By these means the Baroness suggests that it is the revolution’s lack of pity (the fellow-feeling and sympathy that supplies the sacred currency of a sentimental economy) that is its fatal weakness, a gap in the armour of the police state through which the Pimpernel is able to smuggle out his benighted aristos. Whose own rite of passage to freedom requires them to masquerade as similarly abject figures – an introduction, perhaps, to the fellow-feeling, or ability to place themselves in the situations of others, that they’ll require as citizens of a British political culture the novel portrays as more sympathetic and less ideologically and socially divided than that of revolutionary France.
As in sentimental fiction more generally, the negative side of this economy is the requirement that in order to be loved and cherished, one must suffer. Marguerite, estranged from her husband’s affections by her inadvertent betrayal of an aristocrat to the heartless revolution, must literally crawl on her knees before she is fully restored to his confidence and his devotion. In this respect, the novel may leave the reader with a sneaking respect for the revolution’s attempt to build a society based on abstract notions of rights rather than the moist promptings of benevolence.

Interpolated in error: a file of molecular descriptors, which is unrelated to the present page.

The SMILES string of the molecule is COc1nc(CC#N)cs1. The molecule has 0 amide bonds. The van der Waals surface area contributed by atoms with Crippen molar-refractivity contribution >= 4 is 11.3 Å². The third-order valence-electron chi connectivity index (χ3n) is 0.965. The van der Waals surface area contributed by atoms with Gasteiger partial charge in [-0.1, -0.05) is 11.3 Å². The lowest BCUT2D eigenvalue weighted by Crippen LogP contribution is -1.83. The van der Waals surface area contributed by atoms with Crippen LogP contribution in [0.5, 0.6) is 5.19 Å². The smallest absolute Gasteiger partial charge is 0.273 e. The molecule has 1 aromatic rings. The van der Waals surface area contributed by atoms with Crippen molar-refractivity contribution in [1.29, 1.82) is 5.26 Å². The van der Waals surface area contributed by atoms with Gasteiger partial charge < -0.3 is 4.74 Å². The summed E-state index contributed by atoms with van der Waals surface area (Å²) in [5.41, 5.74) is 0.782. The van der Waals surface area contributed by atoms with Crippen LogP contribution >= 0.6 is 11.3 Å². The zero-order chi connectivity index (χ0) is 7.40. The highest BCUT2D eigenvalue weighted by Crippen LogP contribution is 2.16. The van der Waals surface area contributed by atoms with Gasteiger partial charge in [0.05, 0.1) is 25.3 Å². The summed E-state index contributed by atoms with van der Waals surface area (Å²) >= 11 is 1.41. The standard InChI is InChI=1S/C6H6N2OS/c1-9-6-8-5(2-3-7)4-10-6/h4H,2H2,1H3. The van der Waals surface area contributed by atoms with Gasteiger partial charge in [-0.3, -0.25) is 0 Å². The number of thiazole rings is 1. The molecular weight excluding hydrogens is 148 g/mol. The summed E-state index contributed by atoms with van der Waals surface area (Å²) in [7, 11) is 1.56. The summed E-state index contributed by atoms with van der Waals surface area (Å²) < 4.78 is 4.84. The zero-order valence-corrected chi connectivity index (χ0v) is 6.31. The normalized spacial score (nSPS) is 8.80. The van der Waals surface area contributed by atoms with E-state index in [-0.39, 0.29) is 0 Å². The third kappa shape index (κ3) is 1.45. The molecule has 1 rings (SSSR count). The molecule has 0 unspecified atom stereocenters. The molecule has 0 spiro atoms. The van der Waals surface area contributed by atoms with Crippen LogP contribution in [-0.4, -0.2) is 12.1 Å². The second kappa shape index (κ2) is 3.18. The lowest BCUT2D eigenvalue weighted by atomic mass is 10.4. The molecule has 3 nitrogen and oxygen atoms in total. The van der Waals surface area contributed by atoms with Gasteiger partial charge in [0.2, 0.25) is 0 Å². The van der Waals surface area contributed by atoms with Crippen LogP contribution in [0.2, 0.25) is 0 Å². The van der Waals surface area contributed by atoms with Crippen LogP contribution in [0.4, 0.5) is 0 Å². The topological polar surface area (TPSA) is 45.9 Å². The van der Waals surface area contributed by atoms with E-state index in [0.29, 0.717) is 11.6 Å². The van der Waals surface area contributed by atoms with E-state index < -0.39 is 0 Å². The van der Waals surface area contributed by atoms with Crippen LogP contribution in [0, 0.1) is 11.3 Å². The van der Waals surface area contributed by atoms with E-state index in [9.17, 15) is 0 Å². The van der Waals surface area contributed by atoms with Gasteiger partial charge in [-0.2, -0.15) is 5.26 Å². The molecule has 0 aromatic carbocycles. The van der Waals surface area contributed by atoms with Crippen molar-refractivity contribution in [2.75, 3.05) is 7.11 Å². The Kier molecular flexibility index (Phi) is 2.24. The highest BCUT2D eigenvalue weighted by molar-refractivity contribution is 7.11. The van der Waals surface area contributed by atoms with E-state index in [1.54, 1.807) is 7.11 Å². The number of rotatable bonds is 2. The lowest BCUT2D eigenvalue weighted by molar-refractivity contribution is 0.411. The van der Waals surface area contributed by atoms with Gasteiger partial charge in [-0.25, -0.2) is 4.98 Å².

One of the historical effects of the failure of the 1789 revolution to achieve a social utopia – a failure that has been taken as marking a shift from the culture of Enlightenment to that of Romanticism – was to force such longings into increasingly confined and private spaces. The sentimental language of the body, with its vocabulary of sighs, tears and inarticulate cries was ruled out of political discourse.
One of the things that intrigued me about this novel was its suggestion of a world of private emotion that is ferociously guarded by disguise and masquerade. A masquerade that both heightens longing and frustrates gratification, turning the pure world of undisguised emotion into a sanctuary that one hurries towards but can never quite reach. Impelled by their fantasy of perfect understanding, Marguerite and the Pimpernel seem like characters in a dream who are forever running down an endless corridor, trying to find something that is hidden behind closed doors, a truth that language conveys the desire for, but which it can never reach.
ABOUT THE AUTHOR
Alison Glenny did an MA in Creative Writing in 2008 at the IIML. Her folio was a collection of short stories.